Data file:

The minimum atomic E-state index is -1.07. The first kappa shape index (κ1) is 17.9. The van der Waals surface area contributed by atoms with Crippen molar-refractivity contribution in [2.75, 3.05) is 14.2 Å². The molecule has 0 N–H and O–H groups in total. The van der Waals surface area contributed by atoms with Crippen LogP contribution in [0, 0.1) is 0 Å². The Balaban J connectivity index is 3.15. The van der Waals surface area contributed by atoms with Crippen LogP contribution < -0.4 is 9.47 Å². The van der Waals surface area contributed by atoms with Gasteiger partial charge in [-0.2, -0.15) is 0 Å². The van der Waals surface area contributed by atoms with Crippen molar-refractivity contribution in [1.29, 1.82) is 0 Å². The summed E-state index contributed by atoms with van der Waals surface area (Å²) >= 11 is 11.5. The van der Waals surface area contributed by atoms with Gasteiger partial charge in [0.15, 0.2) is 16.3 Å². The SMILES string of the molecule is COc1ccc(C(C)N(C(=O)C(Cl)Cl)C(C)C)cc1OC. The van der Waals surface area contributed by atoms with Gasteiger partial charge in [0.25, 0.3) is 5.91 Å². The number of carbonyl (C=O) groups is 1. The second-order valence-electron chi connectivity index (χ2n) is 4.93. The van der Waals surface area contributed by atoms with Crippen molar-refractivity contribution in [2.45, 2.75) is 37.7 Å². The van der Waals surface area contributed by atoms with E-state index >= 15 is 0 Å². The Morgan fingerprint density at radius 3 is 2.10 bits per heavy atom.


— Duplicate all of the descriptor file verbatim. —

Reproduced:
The minimum atomic E-state index is -1.07. The first kappa shape index (κ1) is 17.9. The van der Waals surface area contributed by atoms with Crippen molar-refractivity contribution in [2.75, 3.05) is 14.2 Å². The molecule has 0 N–H and O–H groups in total. The van der Waals surface area contributed by atoms with Crippen LogP contribution in [0, 0.1) is 0 Å². The Balaban J connectivity index is 3.15. The van der Waals surface area contributed by atoms with Crippen LogP contribution < -0.4 is 9.47 Å². The van der Waals surface area contributed by atoms with Gasteiger partial charge in [-0.2, -0.15) is 0 Å². The van der Waals surface area contributed by atoms with Crippen molar-refractivity contribution in [1.29, 1.82) is 0 Å². The summed E-state index contributed by atoms with van der Waals surface area (Å²) >= 11 is 11.5. The van der Waals surface area contributed by atoms with Gasteiger partial charge in [0.15, 0.2) is 16.3 Å². The SMILES string of the molecule is COc1ccc(C(C)N(C(=O)C(Cl)Cl)C(C)C)cc1OC. The van der Waals surface area contributed by atoms with Gasteiger partial charge in [0.25, 0.3) is 5.91 Å². The number of carbonyl (C=O) groups is 1. The second-order valence-electron chi connectivity index (χ2n) is 4.93. The van der Waals surface area contributed by atoms with Crippen molar-refractivity contribution in [2.45, 2.75) is 37.7 Å². The van der Waals surface area contributed by atoms with E-state index >= 15 is 0 Å². The Morgan fingerprint density at radius 3 is 2.10 bits per heavy atom.